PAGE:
Winter 2014-2015
Aronia melanocarpa ‘Viking.’ English photo.

By Roberta Bailey

New England is rich in plant medicine, and learning that our medicine cabinet just expanded is exciting. Have you heard about the new super fruit? It appears to be better than all the others that have been touted in the last decade. And the best part is that it may be growing in your hedgerow or back fields.

Black chokeberry or Aronia melanocarpa is poised to become the next popular super food.

Black chokeberry is a hardy deciduous bush from the Rosaceae family. Native to eastern North America, it has been popular in Russia and Europe and has lately been getting attention in the United States.

The deep purple berries of Aronia are high in polyphenols and in the category of antioxidants called anthocyanins. They have greater antioxidant levels than blueberries, strawberries, pomegranate, goji, cherry or mangosteen. These compounds present in this native berry can stimulate circulation, protect the urinary tract and strengthen the heart.

Even more exciting are a number of specific agents including, according to medicinal plant expert Chris Kilham, caffeic acid, cyanidin-3-galactoside, malvidin, delphinidin and epicatechin. In combination, these specific agents in Aronia are antibacterial, antiviral and anti-diabetic, says Kilham. They fight the formation of arterial plaque, lower serum cholesterol and protect the liver. For diabetics, these compounds can help lower blood sugar and improve the natural ability of the body to produce its own insulin.

Aronia also contains several cancer- and tumor-fighting compounds that are also proving to fight cardiac diseases, Crohn’s disease, reduce symptoms of PMS, inhibit HIV and fight herpes.

Researchers S. V. Valcheva-Kuzmanova and A. Belcheva say, “Our investigations have demonstrated a remarkable hepatoprotective [liver protective], a very good gastroprotective and a pronounced anti-inflammatory effect of Aronia melanocarpa fruit juice in rats as well as a bacteriostatic activity in vitro against Staphylococcus aureus and Escherichia coli and an antiviral activity against type A influenza virus.”

Of the three Aronia species, A. melanocarpa, A. arbutifolia and A. x prunifolia, A. melanocarpa has the most medicinal properties, while A. arbutifolia lends itself more to culinary uses.

All are small, open, rounded shrubs from 3 to 8 feet tall with some degree of suckering. They can spread from 6 to 10 feet. In early summer they sport clusters of attractive small white flowers, which later form pendulous clusters of berries, each about the size of a blueberry, on red pedicels (stems). Aronia melanocarpa ripens deep black, glossy berries, while A. arbutifolia has red berries. A. x prunifolia, thought to be a natural hybrid of those two species, ripens to black. All three have brilliant red foliage in the fall.

The shrubs thrive in any soil type and are hardy to zone 3 or 4. They make good windbreak or naturalizing and wildlife plants. They tolerate moist soils well. Although tolerant of partial shade, they need at least half a day of full sun to set a good crop of berries. They tolerate wind, salt, pollution and compaction and are relatively disease- and insect-free. Bushes start to fruit at three years of age and reach full fruit production and height by five years.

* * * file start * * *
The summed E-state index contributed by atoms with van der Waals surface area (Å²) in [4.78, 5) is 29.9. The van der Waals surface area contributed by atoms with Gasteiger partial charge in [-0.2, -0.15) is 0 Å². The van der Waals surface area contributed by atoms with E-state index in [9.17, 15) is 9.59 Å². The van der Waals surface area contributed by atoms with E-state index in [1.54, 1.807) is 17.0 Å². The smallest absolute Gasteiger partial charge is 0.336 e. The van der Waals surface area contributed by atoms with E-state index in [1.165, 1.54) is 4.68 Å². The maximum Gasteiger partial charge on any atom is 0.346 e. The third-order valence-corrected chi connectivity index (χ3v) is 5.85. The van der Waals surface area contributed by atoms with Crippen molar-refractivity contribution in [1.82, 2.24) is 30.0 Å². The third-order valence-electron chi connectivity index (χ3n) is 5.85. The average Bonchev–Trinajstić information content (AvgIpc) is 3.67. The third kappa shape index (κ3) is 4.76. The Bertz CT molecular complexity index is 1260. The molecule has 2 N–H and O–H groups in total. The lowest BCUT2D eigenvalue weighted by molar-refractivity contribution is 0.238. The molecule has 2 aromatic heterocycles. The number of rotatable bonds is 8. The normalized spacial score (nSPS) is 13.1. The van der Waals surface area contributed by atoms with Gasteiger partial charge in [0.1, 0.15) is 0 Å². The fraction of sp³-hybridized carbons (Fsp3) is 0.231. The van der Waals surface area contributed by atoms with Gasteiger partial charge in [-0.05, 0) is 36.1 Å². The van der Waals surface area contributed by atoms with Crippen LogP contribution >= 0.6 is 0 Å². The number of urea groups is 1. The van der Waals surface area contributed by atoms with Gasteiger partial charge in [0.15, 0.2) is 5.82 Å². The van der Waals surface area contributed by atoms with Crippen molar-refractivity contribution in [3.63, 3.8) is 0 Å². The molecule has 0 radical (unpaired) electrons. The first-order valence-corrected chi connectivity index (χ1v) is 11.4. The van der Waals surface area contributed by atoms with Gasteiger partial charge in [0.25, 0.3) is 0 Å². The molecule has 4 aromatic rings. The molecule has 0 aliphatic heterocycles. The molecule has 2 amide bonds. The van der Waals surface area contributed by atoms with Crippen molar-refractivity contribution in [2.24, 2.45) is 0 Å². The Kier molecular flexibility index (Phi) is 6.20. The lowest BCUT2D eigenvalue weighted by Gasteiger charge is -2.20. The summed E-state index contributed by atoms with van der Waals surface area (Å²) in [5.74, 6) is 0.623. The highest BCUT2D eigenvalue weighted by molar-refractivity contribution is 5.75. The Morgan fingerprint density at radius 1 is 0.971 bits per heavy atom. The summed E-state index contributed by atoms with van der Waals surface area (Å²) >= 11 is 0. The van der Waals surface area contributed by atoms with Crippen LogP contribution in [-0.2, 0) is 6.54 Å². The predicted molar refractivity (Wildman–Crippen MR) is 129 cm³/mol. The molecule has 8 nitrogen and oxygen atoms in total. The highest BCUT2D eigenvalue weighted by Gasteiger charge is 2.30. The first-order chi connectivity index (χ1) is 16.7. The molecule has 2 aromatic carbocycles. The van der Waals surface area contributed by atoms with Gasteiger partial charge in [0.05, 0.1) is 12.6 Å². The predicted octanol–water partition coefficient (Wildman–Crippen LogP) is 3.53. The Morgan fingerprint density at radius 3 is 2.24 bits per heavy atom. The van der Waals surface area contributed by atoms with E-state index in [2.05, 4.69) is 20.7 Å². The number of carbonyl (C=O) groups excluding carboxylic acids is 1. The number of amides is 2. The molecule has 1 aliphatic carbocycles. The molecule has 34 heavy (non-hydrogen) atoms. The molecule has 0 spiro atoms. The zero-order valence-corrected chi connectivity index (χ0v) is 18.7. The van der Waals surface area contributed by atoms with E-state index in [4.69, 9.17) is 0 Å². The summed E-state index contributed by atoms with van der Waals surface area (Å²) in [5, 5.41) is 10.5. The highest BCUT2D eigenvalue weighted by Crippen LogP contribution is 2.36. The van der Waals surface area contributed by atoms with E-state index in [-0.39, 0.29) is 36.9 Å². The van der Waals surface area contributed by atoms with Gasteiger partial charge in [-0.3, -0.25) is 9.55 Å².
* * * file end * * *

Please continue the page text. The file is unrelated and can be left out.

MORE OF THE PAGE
Chokeberries are available commercially. (Fedco Trees lists numerous cultivars and seedlings.) They can be propagated from seed, cuttings, by layering or by digging up suckers.

Seed is best planted in pots or in a nursery bed in fall and left to stratify (remain cold and moist) over winter.

Take cuttings from dormant plants in early spring and place them in water with a rooting compound. Once roots sprout, place the rooted cuttings in a protected nursery row or pot them.

To layer from an existing bush, simply bend a branch to the ground in spring, scrape the bark off the bottom side, 6 inches or so below the tip of the branch, where it will touch the bare ground. Using a rock or brick, weigh down the section of branch that is scraped. The tip of the branch should stick up above the soil. After the branch roots, snip it from the mother plant and dig the newly rooted plant.

Aronia berries are bland and slightly mealy, although not offensive. They have small seeds. If not picked when fresh, the berries dry on the bush and persist until late winter, when birds eat them. They can be eaten fresh, put into smoothies or made into juice or jam. I combine them with other berries to add a supportive flavor. Blackberry-chokeberry juice and jelly are delicious. Blueberry-chokeberry jam is a very flavorful, anthocyanin-rich spread.

Chokeberries can also be frozen and used all year, added to smoothies or pies, etc. Simply put them in a freezer bag with no extra processing.

They also dry well. Sometimes I pop a few dried berries into my tea and chew them as I drink, my little floating immuno-support medicine cabinet.


“Aronia: The North American Super Berry with Cancer Fighting Properties,” by Chris Kilham,

“Current Knowledge of Aronia melanocarpa as a Medicinal Plant,” by S. V. Valcheva-Kuzmanova and A. Belcheva, Folia Med (Plovdiv). 2006;48(2):11-7; abstract at

The Fedco Trees 2015 catalog offers Aronia arbutifolia and A. melanocarpa cultivars and seedlings.

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